On the day I graduated he also gave me a comic strip of my very own.
A couple of the Wee Pals kids were in it, walking into my office. And there was my caricature self, welcoming them. And on the door these words:
PATTY – COUNSELOR
Looking back it seems like maybe Morrie knew I was going to start this business even before I did.
But what he didn’t know is that he’d already gifted me with words of wisdom.
It happened during his 75th birthday party. The room was packed and when I came in he was huddled with our friend Maria, also finishing up her counseling degree. I moved closer, hugged them both and then began to listen as they continued their conversation.
Morrie: Hey, you’re doing good, about to graduate. You made it!
Maria: Right, but you know if I just had $10,000 more, everything would be perfect.
Morrie: Oh my dear, you gotta stop that now. If you keep thinking that way you’ll never be really happy. Because it might be $10,000 this year but in a few years it will be $20,000, and you’ll always be waiting for your life to be right. And you’ll miss living the one you already have.
It was a moment of wisdom being imparted to me by another human being.
He didn’t even intend it for me, but it was the way he said it, the life he’d lived to arrive at that place of wisdom. And instantly I got it. I’m not saying I never again wrestled with the same longings Maria had, but I always could come back to Morrie’s words. They settled me and gave me clarity.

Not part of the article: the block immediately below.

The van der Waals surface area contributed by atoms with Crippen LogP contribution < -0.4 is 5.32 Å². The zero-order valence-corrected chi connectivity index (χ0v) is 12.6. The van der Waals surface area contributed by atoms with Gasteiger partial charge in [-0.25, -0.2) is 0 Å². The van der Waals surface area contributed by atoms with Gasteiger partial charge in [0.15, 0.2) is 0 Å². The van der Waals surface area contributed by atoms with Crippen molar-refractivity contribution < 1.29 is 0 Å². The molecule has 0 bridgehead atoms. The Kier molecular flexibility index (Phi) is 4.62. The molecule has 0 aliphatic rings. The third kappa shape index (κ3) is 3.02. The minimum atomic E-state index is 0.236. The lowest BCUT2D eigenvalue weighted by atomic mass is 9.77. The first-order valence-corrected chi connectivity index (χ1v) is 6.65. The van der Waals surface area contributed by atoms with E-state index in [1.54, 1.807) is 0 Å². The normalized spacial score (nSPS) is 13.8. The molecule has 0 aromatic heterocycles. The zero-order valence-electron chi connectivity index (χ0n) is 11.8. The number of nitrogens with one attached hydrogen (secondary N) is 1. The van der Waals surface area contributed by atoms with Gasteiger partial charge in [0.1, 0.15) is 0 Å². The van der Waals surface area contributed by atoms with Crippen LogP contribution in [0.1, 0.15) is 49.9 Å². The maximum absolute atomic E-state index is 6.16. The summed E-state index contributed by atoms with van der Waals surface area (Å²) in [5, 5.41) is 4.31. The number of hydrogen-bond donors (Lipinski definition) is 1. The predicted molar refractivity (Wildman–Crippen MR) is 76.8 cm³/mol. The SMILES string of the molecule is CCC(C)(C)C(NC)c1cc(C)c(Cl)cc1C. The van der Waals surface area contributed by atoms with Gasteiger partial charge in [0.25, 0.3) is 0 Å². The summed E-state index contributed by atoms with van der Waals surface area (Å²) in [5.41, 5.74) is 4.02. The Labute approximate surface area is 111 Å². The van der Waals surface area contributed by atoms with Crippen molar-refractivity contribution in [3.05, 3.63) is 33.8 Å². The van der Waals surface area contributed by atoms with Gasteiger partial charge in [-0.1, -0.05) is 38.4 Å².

Since then, I’ve come to see we all have these day-to-day opportunities to receive wisdom from others, and when we slow down it’s almost like it’s in the air and we can begin to miraculously soak it up through our pores, sometimes without even realizing it.
It’s become the foundation of my business. And it started with Morrie’s words 20 years ago.
I never had a chance to thank him though. So 20 years later, this one’s for you Morrie.
And if Morrie were here celebrating my business birthday with me today, I think he would tell us something similar. To live our lives in the present, to unearth our stories and experiences even when they feel difficult and uncomfortable. To do our own work in the here and now.
Oh, and he’d tell us to have fun too. Because even when times are drastically changing and there are a lot of unknowns, there’s always room for laughter and joy.
But Morrie’s not the only one I need to thank.
Whether you’ve visited my blog for the first time or you’ve been here many times, thank you from the bottom of my heart. I really appreciate you being here for my business birthday!
You know, the marketing people tell us we should imagine we’re writing our newsletters and blogs to one person, preferably our ideal client.
Well, that’s never worked for me. I guess because when I write, there’s this wash of feelings, a sense of all of us moving out of our inner solitude, bonded together even though we don’t necessarily know each other.
All of us having each other’s backs in some deeply mysterious way.
So here’s to the next chapter: to the mystery, to wisdom and to you.
* * * * *
What if you closed your eyes?
Would the world fall
apart without you?
Or would your mind
become the open sky
flock of thoughts
flying across the sunrise
as you just watched and smiled.